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My brisket doesn't look like the pictures...

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  • Sydney Simon
    Former Member
    • Apr 2016
    • 19
    • Sydney, Australia

    My brisket doesn't look like the pictures...

    Hey everyone. So I've just got my brisket out to salt it up in preparation for a cook this weekend. I've been trying to compare it to other pics on here and can't work out what I have. It's not the whole packer but it's a reasonable hunk of meat at 9lbs. I would like to carve it up correctly when it's done but not sure where to start! Also I'm guessing this is a 12-12 hr cook at 225f. Would that be accurate? Thanks in advance!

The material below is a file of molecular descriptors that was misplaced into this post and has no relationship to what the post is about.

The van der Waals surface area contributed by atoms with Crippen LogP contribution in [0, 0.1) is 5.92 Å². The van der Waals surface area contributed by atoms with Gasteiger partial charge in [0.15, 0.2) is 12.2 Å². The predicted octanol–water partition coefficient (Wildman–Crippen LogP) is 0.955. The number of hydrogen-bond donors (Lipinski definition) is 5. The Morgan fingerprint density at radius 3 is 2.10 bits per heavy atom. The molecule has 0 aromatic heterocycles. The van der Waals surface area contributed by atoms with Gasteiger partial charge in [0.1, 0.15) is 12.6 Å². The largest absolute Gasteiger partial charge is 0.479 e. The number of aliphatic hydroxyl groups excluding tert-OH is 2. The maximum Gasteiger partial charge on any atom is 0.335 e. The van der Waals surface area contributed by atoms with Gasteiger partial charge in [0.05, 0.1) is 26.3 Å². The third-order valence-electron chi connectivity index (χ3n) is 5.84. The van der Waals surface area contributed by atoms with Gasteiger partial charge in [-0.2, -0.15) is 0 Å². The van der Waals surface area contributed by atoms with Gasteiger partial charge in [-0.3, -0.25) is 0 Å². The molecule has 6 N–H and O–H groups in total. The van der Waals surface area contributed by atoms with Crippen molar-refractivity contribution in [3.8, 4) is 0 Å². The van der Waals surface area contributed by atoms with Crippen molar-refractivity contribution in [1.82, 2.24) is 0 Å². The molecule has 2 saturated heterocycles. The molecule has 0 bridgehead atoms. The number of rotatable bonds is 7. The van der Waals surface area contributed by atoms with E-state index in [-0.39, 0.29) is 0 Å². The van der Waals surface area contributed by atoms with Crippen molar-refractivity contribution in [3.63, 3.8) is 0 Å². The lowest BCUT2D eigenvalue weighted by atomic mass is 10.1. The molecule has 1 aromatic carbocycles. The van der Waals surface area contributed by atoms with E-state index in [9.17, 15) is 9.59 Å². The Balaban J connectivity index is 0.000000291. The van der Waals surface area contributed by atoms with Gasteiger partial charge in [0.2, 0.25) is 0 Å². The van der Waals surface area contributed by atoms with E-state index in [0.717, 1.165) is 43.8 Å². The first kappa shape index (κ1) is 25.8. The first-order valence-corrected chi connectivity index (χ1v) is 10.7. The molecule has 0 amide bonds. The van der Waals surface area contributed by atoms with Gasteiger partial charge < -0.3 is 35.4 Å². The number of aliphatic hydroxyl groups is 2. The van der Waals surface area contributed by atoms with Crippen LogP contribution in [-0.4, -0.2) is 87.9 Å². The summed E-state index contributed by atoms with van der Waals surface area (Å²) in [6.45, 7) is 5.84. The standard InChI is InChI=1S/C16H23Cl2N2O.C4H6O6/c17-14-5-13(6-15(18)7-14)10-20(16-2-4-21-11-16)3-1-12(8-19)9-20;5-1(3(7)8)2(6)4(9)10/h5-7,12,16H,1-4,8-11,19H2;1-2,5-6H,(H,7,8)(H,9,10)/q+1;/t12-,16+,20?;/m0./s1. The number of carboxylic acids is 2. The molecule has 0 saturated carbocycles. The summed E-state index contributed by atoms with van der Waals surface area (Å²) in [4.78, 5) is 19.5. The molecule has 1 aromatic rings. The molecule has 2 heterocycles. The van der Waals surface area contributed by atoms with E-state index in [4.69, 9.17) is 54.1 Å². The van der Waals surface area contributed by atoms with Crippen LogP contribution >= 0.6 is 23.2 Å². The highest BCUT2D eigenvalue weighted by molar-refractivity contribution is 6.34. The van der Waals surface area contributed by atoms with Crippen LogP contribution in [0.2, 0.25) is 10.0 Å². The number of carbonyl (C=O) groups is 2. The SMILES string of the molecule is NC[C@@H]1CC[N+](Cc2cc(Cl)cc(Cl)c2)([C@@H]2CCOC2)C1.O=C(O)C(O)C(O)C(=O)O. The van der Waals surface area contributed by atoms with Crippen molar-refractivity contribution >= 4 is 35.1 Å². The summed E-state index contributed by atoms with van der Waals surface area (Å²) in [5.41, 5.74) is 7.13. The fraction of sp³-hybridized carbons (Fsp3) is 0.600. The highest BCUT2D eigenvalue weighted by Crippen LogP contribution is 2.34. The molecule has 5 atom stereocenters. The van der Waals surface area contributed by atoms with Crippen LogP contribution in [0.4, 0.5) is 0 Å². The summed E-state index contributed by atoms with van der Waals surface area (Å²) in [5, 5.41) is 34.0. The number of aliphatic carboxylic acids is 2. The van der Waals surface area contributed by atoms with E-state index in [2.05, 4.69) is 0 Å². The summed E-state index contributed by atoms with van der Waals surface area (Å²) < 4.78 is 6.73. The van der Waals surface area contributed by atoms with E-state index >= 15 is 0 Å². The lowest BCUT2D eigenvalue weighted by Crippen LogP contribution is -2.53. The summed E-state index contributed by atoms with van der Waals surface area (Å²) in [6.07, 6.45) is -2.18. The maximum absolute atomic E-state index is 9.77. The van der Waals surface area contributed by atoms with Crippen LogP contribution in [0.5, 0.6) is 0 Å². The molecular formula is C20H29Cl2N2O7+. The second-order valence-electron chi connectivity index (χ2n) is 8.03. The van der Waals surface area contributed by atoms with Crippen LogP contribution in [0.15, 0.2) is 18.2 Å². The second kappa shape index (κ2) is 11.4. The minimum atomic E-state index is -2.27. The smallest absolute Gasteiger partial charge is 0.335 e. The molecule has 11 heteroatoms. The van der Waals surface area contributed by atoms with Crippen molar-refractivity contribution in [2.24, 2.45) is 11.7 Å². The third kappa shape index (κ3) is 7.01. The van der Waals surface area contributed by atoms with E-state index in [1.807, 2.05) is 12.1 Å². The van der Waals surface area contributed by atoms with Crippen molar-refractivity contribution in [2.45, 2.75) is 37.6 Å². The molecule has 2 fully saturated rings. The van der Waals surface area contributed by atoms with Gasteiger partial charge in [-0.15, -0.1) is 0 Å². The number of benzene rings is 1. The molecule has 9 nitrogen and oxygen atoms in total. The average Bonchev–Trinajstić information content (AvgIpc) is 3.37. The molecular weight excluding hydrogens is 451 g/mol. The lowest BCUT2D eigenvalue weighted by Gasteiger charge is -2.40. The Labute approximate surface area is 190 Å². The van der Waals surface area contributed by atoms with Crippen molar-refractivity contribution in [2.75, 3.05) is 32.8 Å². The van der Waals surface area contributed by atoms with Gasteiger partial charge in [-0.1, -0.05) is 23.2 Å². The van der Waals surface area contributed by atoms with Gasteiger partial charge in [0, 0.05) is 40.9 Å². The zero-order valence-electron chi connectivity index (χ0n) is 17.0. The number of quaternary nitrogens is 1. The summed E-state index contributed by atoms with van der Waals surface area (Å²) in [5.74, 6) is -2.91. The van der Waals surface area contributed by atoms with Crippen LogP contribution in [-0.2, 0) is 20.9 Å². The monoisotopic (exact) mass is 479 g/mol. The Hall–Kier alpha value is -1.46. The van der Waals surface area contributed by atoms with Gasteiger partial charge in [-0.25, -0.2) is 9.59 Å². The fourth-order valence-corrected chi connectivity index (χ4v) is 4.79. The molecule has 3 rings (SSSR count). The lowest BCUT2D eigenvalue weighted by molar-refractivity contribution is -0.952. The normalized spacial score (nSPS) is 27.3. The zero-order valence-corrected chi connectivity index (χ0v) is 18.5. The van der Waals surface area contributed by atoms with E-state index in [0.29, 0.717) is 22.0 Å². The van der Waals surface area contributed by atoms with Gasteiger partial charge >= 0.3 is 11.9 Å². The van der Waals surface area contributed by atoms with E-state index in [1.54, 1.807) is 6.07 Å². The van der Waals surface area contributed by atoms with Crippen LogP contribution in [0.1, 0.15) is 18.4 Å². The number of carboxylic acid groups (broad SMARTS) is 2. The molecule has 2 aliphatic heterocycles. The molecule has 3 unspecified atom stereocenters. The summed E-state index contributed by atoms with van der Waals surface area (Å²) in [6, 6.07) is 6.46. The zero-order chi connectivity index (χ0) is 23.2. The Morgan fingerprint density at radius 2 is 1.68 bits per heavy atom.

• BruceB
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    #2
    Maybe those Aussie cows are built different I think it's just a squared-up brisket. Hopefully others will chime in.

    I would trim that fat cap off the top of the first pic so it's less than 1 cm thick, and trim off any other lumpy hard fat, salt 'n pepper that thing and smoke it! Or if you're going to dry-brine it first, then go at it with a salt-less rub. Meathead's Big Bad Beef Rub (BBBR) is great for brisket. Make note of which way the grain of the meat runs for each part, and maybe cut some small notches so you can re-orient yourself after it's become a big black lump. You'll want to slice across the grain.

    Comment

    • Dr ROK
      Charter Member
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      #3
      In the first picture, it looks to me like you have the point on the upper left and the flat on the lower right. After the cook you should be able to separate them right along that line of separation. When carving you want to cut across the grain on each piece. This page should help too: http://amazingribs.com/recipes/beef/texas_brisket.html